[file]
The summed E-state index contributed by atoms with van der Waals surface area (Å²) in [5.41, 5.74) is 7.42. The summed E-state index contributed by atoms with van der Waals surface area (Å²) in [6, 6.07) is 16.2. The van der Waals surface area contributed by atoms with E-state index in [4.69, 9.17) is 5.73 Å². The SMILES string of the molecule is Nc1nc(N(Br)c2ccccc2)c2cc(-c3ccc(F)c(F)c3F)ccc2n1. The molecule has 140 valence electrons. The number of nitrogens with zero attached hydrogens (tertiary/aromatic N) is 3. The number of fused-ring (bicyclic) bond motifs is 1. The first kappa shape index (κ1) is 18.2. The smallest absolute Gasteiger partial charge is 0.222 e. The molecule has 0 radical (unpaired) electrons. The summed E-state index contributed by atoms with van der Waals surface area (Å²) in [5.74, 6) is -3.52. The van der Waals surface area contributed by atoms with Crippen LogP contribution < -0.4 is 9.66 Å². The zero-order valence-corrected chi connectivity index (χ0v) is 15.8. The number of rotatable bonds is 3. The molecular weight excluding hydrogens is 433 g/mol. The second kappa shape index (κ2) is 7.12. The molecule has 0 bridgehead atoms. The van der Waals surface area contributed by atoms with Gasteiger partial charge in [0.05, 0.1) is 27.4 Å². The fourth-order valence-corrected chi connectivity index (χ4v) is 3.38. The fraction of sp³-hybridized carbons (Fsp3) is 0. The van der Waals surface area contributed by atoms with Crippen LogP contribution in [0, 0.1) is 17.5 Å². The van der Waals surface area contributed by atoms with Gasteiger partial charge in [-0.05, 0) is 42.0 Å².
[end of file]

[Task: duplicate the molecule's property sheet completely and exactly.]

The summed E-state index contributed by atoms with van der Waals surface area (Å²) in [5.41, 5.74) is 7.42. The summed E-state index contributed by atoms with van der Waals surface area (Å²) in [6, 6.07) is 16.2. The van der Waals surface area contributed by atoms with E-state index in [4.69, 9.17) is 5.73 Å². The SMILES string of the molecule is Nc1nc(N(Br)c2ccccc2)c2cc(-c3ccc(F)c(F)c3F)ccc2n1. The molecule has 140 valence electrons. The number of nitrogens with zero attached hydrogens (tertiary/aromatic N) is 3. The number of fused-ring (bicyclic) bond motifs is 1. The first kappa shape index (κ1) is 18.2. The smallest absolute Gasteiger partial charge is 0.222 e. The molecule has 0 radical (unpaired) electrons. The summed E-state index contributed by atoms with van der Waals surface area (Å²) in [5.74, 6) is -3.52. The van der Waals surface area contributed by atoms with Crippen LogP contribution < -0.4 is 9.66 Å². The zero-order valence-corrected chi connectivity index (χ0v) is 15.8. The number of rotatable bonds is 3. The molecular weight excluding hydrogens is 433 g/mol. The second kappa shape index (κ2) is 7.12. The molecule has 0 bridgehead atoms. The van der Waals surface area contributed by atoms with Gasteiger partial charge in [0.05, 0.1) is 27.4 Å². The fourth-order valence-corrected chi connectivity index (χ4v) is 3.38. The fraction of sp³-hybridized carbons (Fsp3) is 0. The van der Waals surface area contributed by atoms with Crippen LogP contribution in [0, 0.1) is 17.5 Å². The van der Waals surface area contributed by atoms with Gasteiger partial charge in [-0.05, 0) is 42.0 Å².